ATP Rankings: Draper continues climb, Ruud falls to lowest ranking since 2021
We may be into the final stretch of the 2023 season, but the ATP rankings have still shifted plenty over the past week, with an impressive result for British tennis star Jack Draper and unfamiliar territory for Roland Garros finalist Casper Ruud.
It has been a very successful week for French tennis, with Ugo Humbert and Adrian Mannarino claiming victory at the two ATP events in Metz and Sofia, respectively.
As a result, Humbert has moved inside the top 20 for the first time in his career and secured his spot as French No.1 for the end of 2023.
Although he lost to Mannarino in the Sofia Open final, Draper is the biggest upward mover inside the top 100 this week, as he looks to return to his previous career-high after a difficult period of injuries.
It was actually the first time that Draper had ever reached a main tour ATP final, becoming the youngest Brit to do so since Andy Murray in 2009.
Draper’s impressive week in the Bulgarian capital enables him to move up 21 places in the ATP rankings to No.61, with the top 50 now well within the 21-year-old’s sights.
Adrian Mannarino wins the Sofia Open final 7-6(6), 2-6, 6-3 vs Jack Draper
— LTA (@the_LTA) November 11, 2023
Other players to have achieved positive movements inside the top 100 this week are Alexander Shevchenko (+14 to No.49), Pavel Kotov (+12 to No.68), Taro Daniel (+8 to No.78), Arthur Rinderknech (+6 to No.93) and Alex Michelsen (+15 to No.99).
However, there were also some players that fared less well this week in terms of the ATP rankings, with Casper Ruud being one of those.
The Norwegian has actually only dropped four places to No.11, which is Ruud’s lowest ranking in two years, due to his ATP Finals runner-up points from last year dropping off.
Felix Auger-Aliassime has also faced this disappointment after not qualifying for this year’s ATP Finals, dropping seven places to No.29.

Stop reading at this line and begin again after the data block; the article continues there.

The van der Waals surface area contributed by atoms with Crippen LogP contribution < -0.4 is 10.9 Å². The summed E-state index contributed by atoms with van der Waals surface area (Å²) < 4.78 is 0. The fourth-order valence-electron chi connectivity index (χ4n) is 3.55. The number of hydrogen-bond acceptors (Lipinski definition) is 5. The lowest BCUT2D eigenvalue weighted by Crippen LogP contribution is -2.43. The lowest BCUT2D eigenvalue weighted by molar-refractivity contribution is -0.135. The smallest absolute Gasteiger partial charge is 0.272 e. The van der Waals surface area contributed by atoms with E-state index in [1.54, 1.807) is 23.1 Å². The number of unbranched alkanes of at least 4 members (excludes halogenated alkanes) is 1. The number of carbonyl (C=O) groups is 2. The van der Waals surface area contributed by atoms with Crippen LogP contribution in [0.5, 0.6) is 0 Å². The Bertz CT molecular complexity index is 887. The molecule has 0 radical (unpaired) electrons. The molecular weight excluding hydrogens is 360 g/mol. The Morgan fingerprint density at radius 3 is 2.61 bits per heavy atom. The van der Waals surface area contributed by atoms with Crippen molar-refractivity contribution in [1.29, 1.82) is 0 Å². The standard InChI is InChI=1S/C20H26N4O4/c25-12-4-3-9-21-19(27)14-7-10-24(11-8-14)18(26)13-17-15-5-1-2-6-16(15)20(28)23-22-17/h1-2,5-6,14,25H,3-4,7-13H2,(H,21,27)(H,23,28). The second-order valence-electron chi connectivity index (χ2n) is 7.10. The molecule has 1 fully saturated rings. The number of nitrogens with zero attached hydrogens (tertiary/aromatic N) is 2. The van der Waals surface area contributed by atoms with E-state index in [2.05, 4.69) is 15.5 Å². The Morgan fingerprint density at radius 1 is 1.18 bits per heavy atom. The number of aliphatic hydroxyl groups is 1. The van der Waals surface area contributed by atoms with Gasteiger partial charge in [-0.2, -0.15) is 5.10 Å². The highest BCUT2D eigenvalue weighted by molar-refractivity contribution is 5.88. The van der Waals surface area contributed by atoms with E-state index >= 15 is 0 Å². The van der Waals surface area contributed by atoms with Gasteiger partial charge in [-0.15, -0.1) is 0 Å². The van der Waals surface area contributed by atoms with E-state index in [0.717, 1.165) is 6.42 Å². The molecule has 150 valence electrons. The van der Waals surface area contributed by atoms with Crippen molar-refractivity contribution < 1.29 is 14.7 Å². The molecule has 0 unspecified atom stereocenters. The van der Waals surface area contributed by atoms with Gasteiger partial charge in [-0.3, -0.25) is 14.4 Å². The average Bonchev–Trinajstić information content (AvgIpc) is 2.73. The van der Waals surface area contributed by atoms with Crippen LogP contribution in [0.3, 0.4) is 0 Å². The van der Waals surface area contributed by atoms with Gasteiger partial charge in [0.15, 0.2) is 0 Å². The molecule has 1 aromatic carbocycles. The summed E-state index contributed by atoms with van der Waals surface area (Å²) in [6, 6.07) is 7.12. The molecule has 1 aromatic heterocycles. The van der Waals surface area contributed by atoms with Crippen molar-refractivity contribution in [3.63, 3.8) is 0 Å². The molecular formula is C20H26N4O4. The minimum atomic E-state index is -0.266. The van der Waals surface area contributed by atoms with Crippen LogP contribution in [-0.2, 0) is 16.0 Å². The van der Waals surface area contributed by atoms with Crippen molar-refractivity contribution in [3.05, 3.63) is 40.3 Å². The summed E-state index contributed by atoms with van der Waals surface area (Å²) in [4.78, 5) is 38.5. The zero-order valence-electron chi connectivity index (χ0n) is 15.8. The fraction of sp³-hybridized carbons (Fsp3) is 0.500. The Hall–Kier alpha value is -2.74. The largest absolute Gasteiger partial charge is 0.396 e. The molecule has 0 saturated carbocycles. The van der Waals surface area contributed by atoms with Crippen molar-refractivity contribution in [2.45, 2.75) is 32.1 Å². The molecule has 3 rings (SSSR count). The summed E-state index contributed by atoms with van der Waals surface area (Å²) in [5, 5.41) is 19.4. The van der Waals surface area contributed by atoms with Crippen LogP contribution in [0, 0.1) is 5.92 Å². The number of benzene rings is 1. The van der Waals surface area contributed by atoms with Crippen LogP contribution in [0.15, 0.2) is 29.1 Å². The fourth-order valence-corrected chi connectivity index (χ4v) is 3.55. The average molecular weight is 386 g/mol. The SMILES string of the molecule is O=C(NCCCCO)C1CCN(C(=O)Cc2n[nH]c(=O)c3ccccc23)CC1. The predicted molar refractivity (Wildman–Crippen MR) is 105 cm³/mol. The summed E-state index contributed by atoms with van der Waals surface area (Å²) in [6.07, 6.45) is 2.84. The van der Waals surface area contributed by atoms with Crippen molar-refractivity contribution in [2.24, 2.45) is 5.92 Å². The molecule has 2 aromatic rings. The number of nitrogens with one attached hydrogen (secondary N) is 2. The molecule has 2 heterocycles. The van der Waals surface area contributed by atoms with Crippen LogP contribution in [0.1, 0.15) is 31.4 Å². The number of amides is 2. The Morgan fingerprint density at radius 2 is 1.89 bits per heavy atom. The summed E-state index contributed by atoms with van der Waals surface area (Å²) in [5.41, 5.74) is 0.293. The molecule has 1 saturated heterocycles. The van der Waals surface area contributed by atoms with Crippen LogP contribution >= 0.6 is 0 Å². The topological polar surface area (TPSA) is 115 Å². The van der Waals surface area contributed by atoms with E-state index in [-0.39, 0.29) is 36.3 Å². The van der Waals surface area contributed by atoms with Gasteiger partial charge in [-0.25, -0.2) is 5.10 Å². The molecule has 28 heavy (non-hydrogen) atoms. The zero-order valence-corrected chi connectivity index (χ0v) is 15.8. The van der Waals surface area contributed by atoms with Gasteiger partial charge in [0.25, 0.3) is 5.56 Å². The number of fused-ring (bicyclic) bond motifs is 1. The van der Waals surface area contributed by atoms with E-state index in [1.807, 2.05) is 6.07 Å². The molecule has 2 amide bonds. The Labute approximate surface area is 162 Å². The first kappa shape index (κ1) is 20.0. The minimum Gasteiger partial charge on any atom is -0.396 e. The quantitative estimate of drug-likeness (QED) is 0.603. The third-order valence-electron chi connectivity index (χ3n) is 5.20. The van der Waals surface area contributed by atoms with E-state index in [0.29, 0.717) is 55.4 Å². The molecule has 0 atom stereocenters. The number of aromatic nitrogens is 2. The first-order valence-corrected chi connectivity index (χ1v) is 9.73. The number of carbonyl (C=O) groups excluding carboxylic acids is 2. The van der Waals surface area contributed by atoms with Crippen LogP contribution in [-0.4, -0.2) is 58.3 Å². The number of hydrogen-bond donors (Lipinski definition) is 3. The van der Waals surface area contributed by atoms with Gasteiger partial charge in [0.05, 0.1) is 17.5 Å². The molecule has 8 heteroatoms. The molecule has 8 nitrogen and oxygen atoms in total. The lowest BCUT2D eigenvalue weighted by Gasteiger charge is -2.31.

Other significant fallers in the ATP rankings this week were Marton Fucsovics (-6 to No.53), Alexander Vukic (-5 to No.57), Tomas Machac (-6 to No.70), Dominik Koepfer (-11 to No.82) and Hugo Gaston (-18 to No.101).
ATP Rankings Top 20 (13/11/23)
|12||Alex de Minaur||25||2,740|
For a full list of the rankings, visit the official ATP website
This coming week is all about the ATP Finals, with the top eight singles and doubles players doing battle in Turin once again.
— ATP Tour (@atptour) November 12, 2023
History has already been made at the iconic tournament in terms of the ATP rankings, with Novak Djokovic obtaining that all important round-robin victory to confirm his status as year-end No.1 for a record eighth time.
There are also big opportunities for the likes of Carlos Alcaraz, Daniil Medvedev, Jannik Sinner, Alexander Zverev and Holger Rune this week, as they did not have any points coming off their rankings from the ATP Finals last year.
ATP rankings track and rank all the players on tour over a 52-week period. Points are awarded for performance, with the biggest tournaments giving out the most points over the course of the year.
Those rankings are then used to determine a number of things, such as seedings at tournaments and deciding who qualifies for the season-ending ATP Finals in Turin.
ATP rankings points awarded/tournament
The following points are awarded for the different tiers of tournaments on the ATP Tour.
|200 for each round robin match win
|ATP Masters 1000||1000||600||360||180||90||45||10 (25)||(10)||25 (16)|
|ATP 500||500||300||180||90||45||(20)||20 (10)|
|ATP 250||250||150||90||45||20||(5)||12 (5)|
To prevent players from manipulating the rankings by playing a large amount of smaller tournaments, only 19 tournaments are admissible over the course of the year to make up a ranking.
That number does not include the ATP Finals, with that treated as an extra earned opportunity to win rankings points. However, the bigger and most prestigious tournaments are considered ‘mandatory’ entries. For example, if a player lost in round one of a Grand Slam, they would not be permitted to omit it from their ranking in favour of an ATP 250 which earned them more points.
Therefore, players who compete at all the mandatory events in a season will have the following breakdown of admissible rankings points:
- 4 Grand Slams
- 8 Masters 1000
- 7 ‘Best Other’ performances
The rankings always cover the previous 52-week period, so any points won further back than that are deducted from a player’s total. That player will, though, have the chance to ‘defend’ their points by repeating or improving upon their previous performance.
An example would be a player who was a defeated finalist at the US Open in 2023 will have 1200 points deducted from their ranking following the 2024 final. Those points would then be replaced by those won at the 2024 tournament.
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